Tony: Where’d you get the idea I need you? I need you like I need a hole in the head! How can I operate with you around? I lost Shirl. I lost the hotel. I’m broke only because I had you on my back all the time. That’s why. That’s why I couldn’t operate. So you go in there and pack your clothes. I don’t want you around anymore. Did you hear what I said?
Sophie: Ally, he’s a little boy at 41 years old, and you’re a grown man at 11. But he loves you Ally, he really truly loves you.
Ally: I’ll never speak to him again as long as I live.
Now, I’m not going to tell you exactly how the film ends, but I will give you one last quote that always makes me smile, remember this is a Frank Capra film after all…
Sophie: The poor things… they’re so happy and so poor.
Mario: No, Sophie. Broke, yes, but they’re not poor. We’re poor. Come on, you’ll cry later. The meter’s running… the meter’s running… what do I care if the meter’s running? I could buy you and a hundred meters! Come on, let’s take a vacation!
Some fun facts:
A birthday celebration for Frank Sinatra and Edward G. Robinson, who share the same birthday, on the set of A Hole in the Head on December 12, 1958. Sinatra, born in 1915, turned 43 and Robinson, born in 1893, turned 65. Left to right: Eleanor Parker, Sinatra, Robinson, Carolyn Jones, Frank Capra, and Thelma Ritter.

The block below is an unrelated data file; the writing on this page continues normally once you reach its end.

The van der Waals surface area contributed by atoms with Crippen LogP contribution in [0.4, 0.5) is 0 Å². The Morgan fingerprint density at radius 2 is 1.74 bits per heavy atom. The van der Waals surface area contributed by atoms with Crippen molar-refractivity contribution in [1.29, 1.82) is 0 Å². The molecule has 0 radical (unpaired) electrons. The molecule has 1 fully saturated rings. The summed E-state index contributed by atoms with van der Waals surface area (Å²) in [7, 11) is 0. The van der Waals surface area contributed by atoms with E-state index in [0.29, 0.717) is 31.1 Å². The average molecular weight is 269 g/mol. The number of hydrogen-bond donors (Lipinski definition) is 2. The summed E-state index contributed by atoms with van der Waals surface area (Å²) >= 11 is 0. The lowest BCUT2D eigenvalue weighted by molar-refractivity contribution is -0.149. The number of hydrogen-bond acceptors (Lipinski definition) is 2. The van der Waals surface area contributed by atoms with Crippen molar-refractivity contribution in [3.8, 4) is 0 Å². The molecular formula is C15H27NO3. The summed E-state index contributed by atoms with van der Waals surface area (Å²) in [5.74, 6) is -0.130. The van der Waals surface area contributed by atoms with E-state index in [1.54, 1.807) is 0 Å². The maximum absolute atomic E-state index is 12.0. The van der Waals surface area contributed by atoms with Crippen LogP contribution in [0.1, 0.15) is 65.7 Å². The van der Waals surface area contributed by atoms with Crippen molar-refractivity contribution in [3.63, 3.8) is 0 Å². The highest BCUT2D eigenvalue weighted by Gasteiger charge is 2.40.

The film was based on the Broadway play of the same name which debuted at the Plymouth Theatre on Broadway on February 28, 1957. Actor Paul Douglas played the lead role. The show closed on July 13, 1957 after a total of 156 performances. Sinatra’s agent, Bert Allenberg, bought the film rights for $200,000.
And a song 🙂
A Big Thank You to the marvelous Classic Movie Blog Association for hosting this very special event! There are so many more wonderful Classic Bloggers participating in this event so please be sure to check out the other entries.
—Annmarie Gatti for Classic Movie Hub